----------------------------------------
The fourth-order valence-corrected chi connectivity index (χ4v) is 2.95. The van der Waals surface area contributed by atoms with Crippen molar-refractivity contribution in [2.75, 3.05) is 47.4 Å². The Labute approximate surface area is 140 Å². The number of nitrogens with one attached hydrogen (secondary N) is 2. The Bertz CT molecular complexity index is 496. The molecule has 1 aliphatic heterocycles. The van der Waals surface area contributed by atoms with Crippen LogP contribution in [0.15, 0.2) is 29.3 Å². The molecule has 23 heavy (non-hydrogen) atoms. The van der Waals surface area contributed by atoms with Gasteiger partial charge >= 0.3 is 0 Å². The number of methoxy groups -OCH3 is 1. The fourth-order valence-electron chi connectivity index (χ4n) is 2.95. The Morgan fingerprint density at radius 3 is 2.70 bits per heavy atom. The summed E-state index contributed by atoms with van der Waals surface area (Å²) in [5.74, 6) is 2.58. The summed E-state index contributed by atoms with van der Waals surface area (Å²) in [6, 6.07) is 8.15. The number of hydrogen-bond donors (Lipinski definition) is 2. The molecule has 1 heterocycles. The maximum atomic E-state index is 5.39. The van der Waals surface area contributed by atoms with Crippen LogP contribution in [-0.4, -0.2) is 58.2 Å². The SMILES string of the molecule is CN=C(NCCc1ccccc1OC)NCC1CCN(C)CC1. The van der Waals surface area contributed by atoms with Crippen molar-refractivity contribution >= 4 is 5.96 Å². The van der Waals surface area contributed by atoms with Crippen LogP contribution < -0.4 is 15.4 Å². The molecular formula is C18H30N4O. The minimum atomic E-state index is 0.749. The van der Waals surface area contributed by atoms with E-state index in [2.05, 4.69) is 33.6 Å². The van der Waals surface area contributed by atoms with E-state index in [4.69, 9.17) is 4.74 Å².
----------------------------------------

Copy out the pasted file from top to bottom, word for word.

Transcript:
The fourth-order valence-corrected chi connectivity index (χ4v) is 2.95. The van der Waals surface area contributed by atoms with Crippen molar-refractivity contribution in [2.75, 3.05) is 47.4 Å². The Labute approximate surface area is 140 Å². The number of nitrogens with one attached hydrogen (secondary N) is 2. The Bertz CT molecular complexity index is 496. The molecule has 1 aliphatic heterocycles. The van der Waals surface area contributed by atoms with Crippen LogP contribution in [0.15, 0.2) is 29.3 Å². The molecule has 23 heavy (non-hydrogen) atoms. The van der Waals surface area contributed by atoms with Gasteiger partial charge >= 0.3 is 0 Å². The number of methoxy groups -OCH3 is 1. The fourth-order valence-electron chi connectivity index (χ4n) is 2.95. The Morgan fingerprint density at radius 3 is 2.70 bits per heavy atom. The summed E-state index contributed by atoms with van der Waals surface area (Å²) in [5.74, 6) is 2.58. The summed E-state index contributed by atoms with van der Waals surface area (Å²) in [6, 6.07) is 8.15. The number of hydrogen-bond donors (Lipinski definition) is 2. The molecule has 1 heterocycles. The maximum atomic E-state index is 5.39. The van der Waals surface area contributed by atoms with Crippen LogP contribution in [-0.4, -0.2) is 58.2 Å². The SMILES string of the molecule is CN=C(NCCc1ccccc1OC)NCC1CCN(C)CC1. The van der Waals surface area contributed by atoms with Crippen molar-refractivity contribution >= 4 is 5.96 Å². The van der Waals surface area contributed by atoms with Crippen LogP contribution < -0.4 is 15.4 Å². The molecular formula is C18H30N4O. The minimum atomic E-state index is 0.749. The van der Waals surface area contributed by atoms with E-state index in [2.05, 4.69) is 33.6 Å². The van der Waals surface area contributed by atoms with E-state index in [4.69, 9.17) is 4.74 Å².